A Canadian ship taking part in a planned aid flotilla to Gaza has been forced to return to harbour in Crete after an attempt to reach international waters was thwarted by coast guards, according to onboard activists.
Most of the vessels which hoped to sail to Gaza in an effort to break Israel's blockade of the Palestinian territory have been stuck in Greek ports after being refused permission to embark on the journey by Greek authorities.
The Tahrir sailed 15 minutes out of harbour before it was intercepted by coastguards, activists told Al Jazeera on Monday.
The boat, carrying activists from Canada, Belgium, Italy, Switzerland and Turkey, was forced to turn back to Aghios Nikolaos port in Crete.
"We are just being pulled into docks as we speak right now ... [the coast guards] are in complete control of the boat," Jesse Rosenfeld, a reporter with Toronto's Now Magazine, who was on board the Tahrir when it set sail, told Al Jazeera.
Rosenfeld explained how the vessel managed to leave port: "In a matter of minutes, the people on the boat turned on the engines while two of the activists kayaked, trying to block the coast guard in port. At that point, the Tahrir made an open break through the port, shooting for international waters."
The coast guard ship pursued the Tahrir, using water cannons and eventually boarding the ship, Rosenfeld said.
'A quarter of the way'
Activists on the boat earlier spoke to Al Jazeera as it was being boarded by members of the Greek coast guard.
"Some of the Greek coast guard have boarded and are trying to take control of the vessel," Dylan Penner, a member of the steering committee of the boat, told Al Jazeera while the boat was still sailing away from the harbour.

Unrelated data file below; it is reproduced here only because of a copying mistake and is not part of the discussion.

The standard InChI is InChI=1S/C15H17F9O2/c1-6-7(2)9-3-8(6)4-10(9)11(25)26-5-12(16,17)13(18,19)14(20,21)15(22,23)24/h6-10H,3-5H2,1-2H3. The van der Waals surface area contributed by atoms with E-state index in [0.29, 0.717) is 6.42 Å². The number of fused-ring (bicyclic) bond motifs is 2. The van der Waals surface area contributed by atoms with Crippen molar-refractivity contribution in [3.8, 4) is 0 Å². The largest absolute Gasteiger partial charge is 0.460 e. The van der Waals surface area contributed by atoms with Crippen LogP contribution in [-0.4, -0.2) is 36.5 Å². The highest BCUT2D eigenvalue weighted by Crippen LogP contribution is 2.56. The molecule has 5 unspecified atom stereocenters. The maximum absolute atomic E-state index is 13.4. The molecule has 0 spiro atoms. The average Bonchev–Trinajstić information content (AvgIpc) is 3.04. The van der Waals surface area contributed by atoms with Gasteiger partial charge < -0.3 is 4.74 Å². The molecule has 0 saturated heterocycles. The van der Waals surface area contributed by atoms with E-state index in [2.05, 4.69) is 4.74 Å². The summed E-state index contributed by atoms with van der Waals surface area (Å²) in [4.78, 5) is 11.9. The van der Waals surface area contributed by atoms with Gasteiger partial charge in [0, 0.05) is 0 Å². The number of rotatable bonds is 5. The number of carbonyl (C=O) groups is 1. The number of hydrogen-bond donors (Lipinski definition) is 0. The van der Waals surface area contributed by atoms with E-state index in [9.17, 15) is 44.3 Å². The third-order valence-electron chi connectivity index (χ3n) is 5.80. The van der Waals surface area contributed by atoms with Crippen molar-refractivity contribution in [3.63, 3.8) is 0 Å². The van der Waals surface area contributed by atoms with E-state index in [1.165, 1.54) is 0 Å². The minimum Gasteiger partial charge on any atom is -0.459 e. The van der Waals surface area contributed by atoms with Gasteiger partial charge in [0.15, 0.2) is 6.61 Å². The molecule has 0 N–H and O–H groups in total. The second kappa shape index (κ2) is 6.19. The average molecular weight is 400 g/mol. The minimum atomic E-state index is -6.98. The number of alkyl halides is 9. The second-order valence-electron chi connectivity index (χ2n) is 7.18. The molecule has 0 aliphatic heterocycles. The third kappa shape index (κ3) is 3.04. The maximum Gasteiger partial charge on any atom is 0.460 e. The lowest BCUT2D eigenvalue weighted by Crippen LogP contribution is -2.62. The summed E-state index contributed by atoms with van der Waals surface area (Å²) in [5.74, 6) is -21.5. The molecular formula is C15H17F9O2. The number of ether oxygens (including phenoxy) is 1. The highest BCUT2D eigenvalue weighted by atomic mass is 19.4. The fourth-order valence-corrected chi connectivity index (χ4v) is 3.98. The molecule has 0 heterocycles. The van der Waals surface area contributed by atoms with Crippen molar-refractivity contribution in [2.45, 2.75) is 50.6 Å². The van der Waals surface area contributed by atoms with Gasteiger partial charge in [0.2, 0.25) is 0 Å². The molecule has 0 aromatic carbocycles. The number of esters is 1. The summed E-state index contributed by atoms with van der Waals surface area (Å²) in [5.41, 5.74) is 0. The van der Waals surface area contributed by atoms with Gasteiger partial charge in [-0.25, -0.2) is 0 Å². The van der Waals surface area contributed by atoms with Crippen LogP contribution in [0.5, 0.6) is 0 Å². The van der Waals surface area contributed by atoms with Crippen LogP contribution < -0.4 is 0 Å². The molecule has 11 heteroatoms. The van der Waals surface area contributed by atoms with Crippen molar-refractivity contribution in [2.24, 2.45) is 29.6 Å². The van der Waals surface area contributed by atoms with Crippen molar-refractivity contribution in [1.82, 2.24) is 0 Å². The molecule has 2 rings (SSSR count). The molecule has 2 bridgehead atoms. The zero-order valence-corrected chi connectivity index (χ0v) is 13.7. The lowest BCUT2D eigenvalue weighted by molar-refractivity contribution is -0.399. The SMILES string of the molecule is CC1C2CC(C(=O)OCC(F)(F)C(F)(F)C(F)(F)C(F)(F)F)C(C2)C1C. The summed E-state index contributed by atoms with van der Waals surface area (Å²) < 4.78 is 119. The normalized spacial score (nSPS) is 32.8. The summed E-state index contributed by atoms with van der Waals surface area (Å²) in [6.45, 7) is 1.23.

"We’re about 15 minutes out of port, and still under power. We are still moving forward. We still have control of the Tahrir."
But members of the coast guard promptly took control of the vessel and brought it to port, Penner said.
"We were going 15 knots for 15 minutes, attempting to reach international waters that are 95km from the coast," Penner said. "I estimate that we made it a quarter of the way."
On Friday the US boat, The Audacity of Hope, left port, only to be blocked by the coast guard, who towed the ship back to port, where it is being detained. The captain of that boat was jailed and charged with a felony.
David Heap, aboard the Tahrir, said that preventing the boats from sailing was a "clear violation" of human rights.
'Outsourcing' the Israeli siege
Al Jazeera's Jamal El-Shayal, reporting from Athens, where a number of boats are waiting to depart, said activists accused Greek authorities of participating in Israel's blockade of Gaza
"This is now an outsourcing of the Israeli siege of the Palestinian territories to European countries, they say," El-Shayal said.
Earlier on Monday, activists staged a "symbolic departure," on the French boat, the Louise Michel, in defiance of the Greek ban, El-Shayal said.
Greek coastguard officials moved in swiftly to ask what the activists were carrying on board, but let the demonstration continue.
Activists from the impounded Audacity began a hunger-strike in front of the US embassy on Sunday to protest against the arrest of their captain, who was allegedly being held in "shocking conditions". But they were quickly moved on by police.
French captain Alain Connan said he had decided not to set sail because he risked being slapped with a long prison sentence.